The sunny skies and frequent laughs served as the permanent backdrop when athletes and celebrities strolled down the red carpet before the ESPY awards at the Microsoft Theater on Wednesday. But TNT analyst Kenny Smith turned serious amid a cloudy forecast regarding the Lakers’ fortunes next season.
Among the many questions surrounding the Lakers: how will Kobe Bryant play in his 20th and perhaps final NBA season?
“I just hope he’s healthy, healthy as a 36 year old can be,” Smith said. “I’m hoping for that. I’m not hoping for Kobe of 22. That’s not going to happen.”
Last season, Bryant averaged 22.3 points on a career-low 37.3 percent clip in 36.4 minutes through 35 games before suffering a season-ending injury to his right shoulder. That marked the third consecutive time Bryant’s season abruptly ended because of various ailments. Because of this reality, the Lakers hope an improved supporting cast and conservative practice and playing regiment will ensure Bryant can play through next season without experiencing another injury.
The Lakers did not upgrade their roster as they had hoped, missing out on intended top targets such as LaMarcus Aldridge, Greg Monroe and DeAndre Jordan. The Lakers settled on acquiring center Roy Hibbert from Indiana, signing free-agent forward Brandon Bass and signing Lou Williams, the NBA’s defending sixth man of the year.
The Lakers may have either failed to retain or sign top free agents in three consecutive years, including Dwight Howard, Pau Gasol, LeBron James and Carmelo Anthony. But Smith downplayed this latest trend, arguing, “you can’t flourish every year in free agency.” Smith also liked the Lakers’ young core in D’Angelo Russell, Julius Randle and Jordan Clarkson. Yet, Smith focused on one variable that would have defined the Lakers’ success or failure next season regardless of the team’s batting average in the free agency sweepstakes.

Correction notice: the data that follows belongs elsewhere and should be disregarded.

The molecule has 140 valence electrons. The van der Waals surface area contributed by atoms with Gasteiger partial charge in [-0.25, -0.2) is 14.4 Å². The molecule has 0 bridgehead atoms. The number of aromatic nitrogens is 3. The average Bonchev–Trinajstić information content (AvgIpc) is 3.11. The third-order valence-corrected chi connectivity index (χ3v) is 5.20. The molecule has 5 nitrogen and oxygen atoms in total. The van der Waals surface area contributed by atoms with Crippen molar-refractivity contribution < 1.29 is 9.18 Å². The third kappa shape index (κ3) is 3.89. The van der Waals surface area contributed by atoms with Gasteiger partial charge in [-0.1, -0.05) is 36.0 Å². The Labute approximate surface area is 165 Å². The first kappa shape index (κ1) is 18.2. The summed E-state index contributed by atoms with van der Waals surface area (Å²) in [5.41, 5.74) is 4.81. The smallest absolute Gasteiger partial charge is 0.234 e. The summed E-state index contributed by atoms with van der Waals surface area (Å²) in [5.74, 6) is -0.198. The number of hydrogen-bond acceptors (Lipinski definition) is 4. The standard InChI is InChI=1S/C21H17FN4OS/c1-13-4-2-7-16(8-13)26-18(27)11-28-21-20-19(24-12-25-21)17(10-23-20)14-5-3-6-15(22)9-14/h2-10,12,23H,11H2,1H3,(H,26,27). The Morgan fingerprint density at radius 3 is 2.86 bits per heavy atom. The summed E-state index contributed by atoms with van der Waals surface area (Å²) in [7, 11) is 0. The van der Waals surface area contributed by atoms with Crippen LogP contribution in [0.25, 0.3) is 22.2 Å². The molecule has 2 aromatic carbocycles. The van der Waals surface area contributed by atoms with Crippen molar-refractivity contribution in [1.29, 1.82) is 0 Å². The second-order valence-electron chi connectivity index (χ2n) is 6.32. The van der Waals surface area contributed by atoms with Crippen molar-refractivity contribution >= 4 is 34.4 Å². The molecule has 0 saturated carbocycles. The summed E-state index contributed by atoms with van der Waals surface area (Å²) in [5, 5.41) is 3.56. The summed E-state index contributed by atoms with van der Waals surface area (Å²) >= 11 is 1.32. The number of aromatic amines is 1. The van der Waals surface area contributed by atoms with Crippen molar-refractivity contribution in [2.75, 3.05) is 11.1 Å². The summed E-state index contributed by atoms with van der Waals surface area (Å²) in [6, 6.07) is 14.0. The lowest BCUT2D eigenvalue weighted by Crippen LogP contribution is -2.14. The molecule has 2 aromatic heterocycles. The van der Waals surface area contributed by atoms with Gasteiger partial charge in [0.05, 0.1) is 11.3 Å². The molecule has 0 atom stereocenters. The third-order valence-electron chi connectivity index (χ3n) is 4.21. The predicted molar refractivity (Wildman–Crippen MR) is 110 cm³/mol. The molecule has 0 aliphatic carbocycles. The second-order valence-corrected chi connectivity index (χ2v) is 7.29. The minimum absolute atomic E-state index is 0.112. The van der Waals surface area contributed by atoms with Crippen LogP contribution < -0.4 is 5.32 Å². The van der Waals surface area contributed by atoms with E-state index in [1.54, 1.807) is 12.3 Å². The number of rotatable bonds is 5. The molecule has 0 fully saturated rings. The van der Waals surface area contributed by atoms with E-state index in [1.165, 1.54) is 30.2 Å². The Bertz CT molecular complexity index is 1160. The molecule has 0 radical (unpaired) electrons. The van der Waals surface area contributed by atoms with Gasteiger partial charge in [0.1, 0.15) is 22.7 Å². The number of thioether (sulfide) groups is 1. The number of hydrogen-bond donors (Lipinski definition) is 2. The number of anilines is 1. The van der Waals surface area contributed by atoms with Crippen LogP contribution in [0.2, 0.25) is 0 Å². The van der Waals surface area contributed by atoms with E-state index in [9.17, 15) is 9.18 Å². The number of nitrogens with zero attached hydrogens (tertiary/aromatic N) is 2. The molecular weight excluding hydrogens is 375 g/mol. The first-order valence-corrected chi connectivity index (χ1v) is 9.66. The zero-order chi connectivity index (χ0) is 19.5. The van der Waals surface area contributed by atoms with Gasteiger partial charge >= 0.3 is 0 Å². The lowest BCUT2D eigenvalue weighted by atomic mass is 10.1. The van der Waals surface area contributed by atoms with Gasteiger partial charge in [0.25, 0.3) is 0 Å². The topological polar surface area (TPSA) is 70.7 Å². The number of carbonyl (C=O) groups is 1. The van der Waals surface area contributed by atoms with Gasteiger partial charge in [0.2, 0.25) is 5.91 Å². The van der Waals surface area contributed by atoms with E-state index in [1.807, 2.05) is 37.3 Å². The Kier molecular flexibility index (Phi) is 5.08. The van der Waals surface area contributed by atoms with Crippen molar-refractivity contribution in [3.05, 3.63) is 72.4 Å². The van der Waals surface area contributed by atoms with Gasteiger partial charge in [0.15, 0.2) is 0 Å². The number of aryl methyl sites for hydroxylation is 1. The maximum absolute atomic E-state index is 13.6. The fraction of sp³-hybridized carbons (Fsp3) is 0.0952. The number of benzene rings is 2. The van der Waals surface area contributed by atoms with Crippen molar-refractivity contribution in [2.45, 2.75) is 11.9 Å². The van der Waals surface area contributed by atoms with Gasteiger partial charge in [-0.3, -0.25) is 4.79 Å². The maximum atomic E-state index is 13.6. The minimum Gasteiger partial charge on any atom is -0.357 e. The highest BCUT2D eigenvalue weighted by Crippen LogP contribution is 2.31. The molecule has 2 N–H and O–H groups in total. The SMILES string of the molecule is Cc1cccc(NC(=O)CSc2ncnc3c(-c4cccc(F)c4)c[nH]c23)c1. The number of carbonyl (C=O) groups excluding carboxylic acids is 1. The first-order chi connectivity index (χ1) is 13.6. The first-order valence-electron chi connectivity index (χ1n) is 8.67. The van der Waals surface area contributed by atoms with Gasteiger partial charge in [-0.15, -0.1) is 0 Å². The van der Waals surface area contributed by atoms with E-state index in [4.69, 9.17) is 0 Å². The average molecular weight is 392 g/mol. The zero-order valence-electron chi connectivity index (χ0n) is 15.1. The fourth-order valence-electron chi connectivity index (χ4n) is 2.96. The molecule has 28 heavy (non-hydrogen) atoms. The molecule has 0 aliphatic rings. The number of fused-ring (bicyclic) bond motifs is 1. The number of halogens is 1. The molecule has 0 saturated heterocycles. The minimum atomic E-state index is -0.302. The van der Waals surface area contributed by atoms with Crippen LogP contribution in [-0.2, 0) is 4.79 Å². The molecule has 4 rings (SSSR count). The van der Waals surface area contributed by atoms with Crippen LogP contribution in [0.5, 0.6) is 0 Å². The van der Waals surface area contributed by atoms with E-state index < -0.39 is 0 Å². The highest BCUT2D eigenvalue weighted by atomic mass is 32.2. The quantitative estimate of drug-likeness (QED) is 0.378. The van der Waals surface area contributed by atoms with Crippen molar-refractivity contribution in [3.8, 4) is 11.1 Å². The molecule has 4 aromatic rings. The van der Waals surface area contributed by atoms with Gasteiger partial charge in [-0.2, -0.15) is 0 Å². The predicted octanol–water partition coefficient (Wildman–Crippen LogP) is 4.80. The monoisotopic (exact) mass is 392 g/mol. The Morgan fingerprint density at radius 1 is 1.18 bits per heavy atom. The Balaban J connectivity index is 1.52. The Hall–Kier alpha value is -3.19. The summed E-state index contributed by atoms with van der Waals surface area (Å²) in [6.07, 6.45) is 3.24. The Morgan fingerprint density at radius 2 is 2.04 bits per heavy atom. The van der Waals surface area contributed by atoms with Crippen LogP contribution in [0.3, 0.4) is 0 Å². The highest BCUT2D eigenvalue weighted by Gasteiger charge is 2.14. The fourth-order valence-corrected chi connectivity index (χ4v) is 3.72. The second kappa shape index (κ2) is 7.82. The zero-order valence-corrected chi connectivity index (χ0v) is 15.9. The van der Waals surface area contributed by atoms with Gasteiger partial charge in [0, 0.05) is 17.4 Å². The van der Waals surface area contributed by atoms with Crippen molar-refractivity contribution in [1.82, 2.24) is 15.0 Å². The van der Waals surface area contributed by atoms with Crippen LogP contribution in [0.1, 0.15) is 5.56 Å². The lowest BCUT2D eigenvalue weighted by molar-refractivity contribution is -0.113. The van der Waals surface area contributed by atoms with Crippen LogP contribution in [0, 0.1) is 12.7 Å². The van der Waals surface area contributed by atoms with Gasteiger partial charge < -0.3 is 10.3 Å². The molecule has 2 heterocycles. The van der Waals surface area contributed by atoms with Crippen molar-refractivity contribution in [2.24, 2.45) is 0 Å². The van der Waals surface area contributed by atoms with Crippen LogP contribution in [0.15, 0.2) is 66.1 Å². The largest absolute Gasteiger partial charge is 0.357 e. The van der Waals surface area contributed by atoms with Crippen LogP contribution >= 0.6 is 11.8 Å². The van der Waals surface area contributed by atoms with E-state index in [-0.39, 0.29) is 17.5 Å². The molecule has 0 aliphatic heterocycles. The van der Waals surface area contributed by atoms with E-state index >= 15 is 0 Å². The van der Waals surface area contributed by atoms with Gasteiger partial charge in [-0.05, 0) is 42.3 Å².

“It all depends on Kobe’s injuries and how well healthy is he,” Smith said. “That’s going to dictate what happens next door here at Staples Center.”
Smith sounded more at ease discussing other topics.
He and his wife, Gwendolyn Osbourne-Smith, have filmed and aired the first season of their reality show titled, “Meet the Smiths” on TBS.
“I don’t think you can ever prepare for having cameras in your face that much,” Smith said. “But the one thing is not to do anything that you typically wouldn’t do.”
Smith found that role drastically different than his appearances on TNT’s “Inside the NBA.” Yet, that show also has involved the unpredictable, such as Shaquille O’Neal fell on set after his shoe was somehow tied to the desk’s television equipment.
“When you wear size 26 shoe and you wrap your feet around wires and all the teleprompters underneath pull out, you can’t script that any better,” Smith said, laughing. “I thought he was faking until I heard the thud. So when you hear the thud, he’s not faking at all. I was worried about him for 10 seconds. Then, he was like, I think we’re going to get a million hits on Youtube.”
The Lakers have proven as popular, regardless of their latest struggles that entailed missing the playoffs and finishing with the season’s word record in L.A. franchise history for two consecutive seasons. One of the reason’s involves Bryant’s presence, though Smith sounded unsure whether that will feature a happy ending.
“We’ll see when it comes,” Smith said. “When he walks on the floor the first couple of games in exhibition play, you’ll get an idea of where he is.”